The first Zika cases contracted within the US has been reported after four people were diagnosed with the virus in Florida, health officials say.
So far, cases outside of Latin America and the Caribbean, where the Zika virus is prevalent, have been spread by travel to that region or sexual transmission.
The four Florida cases mean US mosquitoes may be carrying the Zika virus.
Zika causes only a mild illness in most people but the virus has been linked to severe brain defects in newborns.
The Florida department of health said “a high likelihood exists that four cases are the result of local transmission”, centered on one small area just north of downtown Miami.
More than 1,650 cases of Zika have so far been detected in the United States, but the Florida cases would be the first in the US not involving foreign travel.
Two of those suffering from the virus are in Miami-Dade county and the other two in neighboring Broward county. They are the most densely populated counties in Florida.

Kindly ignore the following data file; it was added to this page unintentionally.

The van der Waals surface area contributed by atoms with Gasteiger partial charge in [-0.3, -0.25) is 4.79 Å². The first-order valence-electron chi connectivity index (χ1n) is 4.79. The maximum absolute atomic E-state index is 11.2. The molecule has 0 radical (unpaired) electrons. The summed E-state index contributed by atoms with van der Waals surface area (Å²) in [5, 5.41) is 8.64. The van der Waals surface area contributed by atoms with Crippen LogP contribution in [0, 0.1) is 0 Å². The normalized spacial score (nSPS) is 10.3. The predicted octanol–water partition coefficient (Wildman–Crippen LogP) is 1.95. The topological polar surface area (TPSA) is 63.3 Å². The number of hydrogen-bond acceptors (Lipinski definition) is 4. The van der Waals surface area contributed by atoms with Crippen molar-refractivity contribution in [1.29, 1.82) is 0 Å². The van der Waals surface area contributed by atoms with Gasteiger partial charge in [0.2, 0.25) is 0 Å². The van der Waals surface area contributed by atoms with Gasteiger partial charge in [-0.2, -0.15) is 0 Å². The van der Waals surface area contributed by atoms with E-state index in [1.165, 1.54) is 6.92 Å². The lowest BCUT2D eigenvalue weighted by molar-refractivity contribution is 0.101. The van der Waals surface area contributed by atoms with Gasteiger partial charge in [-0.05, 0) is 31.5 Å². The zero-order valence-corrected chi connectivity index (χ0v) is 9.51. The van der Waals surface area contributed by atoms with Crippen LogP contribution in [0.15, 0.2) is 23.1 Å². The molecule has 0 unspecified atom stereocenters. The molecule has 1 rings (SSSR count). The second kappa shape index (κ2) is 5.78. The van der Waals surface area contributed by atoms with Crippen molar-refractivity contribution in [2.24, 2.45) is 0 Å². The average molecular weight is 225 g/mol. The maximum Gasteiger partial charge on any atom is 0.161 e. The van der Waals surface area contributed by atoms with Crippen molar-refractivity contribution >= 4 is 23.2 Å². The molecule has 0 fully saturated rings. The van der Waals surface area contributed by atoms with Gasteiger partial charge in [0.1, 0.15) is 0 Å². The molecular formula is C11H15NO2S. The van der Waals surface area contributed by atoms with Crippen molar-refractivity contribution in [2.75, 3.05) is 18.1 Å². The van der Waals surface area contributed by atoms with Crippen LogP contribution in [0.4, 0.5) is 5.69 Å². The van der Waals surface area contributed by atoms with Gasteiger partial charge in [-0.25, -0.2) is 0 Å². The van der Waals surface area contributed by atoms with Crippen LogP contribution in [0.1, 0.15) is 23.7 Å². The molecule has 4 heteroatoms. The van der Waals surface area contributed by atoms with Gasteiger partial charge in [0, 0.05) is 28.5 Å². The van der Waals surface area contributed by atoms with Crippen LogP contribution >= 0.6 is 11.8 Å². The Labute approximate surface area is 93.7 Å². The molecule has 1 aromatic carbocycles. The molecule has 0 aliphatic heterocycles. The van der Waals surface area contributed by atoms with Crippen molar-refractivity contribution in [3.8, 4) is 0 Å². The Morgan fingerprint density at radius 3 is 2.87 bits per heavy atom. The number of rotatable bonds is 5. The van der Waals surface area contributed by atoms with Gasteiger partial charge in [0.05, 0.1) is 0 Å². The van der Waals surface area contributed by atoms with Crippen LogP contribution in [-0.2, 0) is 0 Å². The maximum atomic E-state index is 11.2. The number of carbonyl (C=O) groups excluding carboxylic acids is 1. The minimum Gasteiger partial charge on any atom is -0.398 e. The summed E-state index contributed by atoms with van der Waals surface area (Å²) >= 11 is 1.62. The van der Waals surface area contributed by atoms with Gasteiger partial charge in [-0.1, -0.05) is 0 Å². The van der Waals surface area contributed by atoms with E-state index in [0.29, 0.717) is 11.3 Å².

Governor Rick Scott said the cases involved three men and a woman, and that none had been hospitalized.
To confirm whether Zika is being carried by mosquitoes locally, scientists are surveying houses and people within a 150-yard radius of the cases, the flying distance of the insect.
In February, the WHO declared the Zika virus a global public health emergency because of the risk to newborn children.
In severe cases, children can die and babies who survive can face intellectual disability and developmental delays.
Gov. Rick Scott asked all residents of affected areas to get rid of standing water, where mosquitoes thrive, and for residents to wear insect repellent.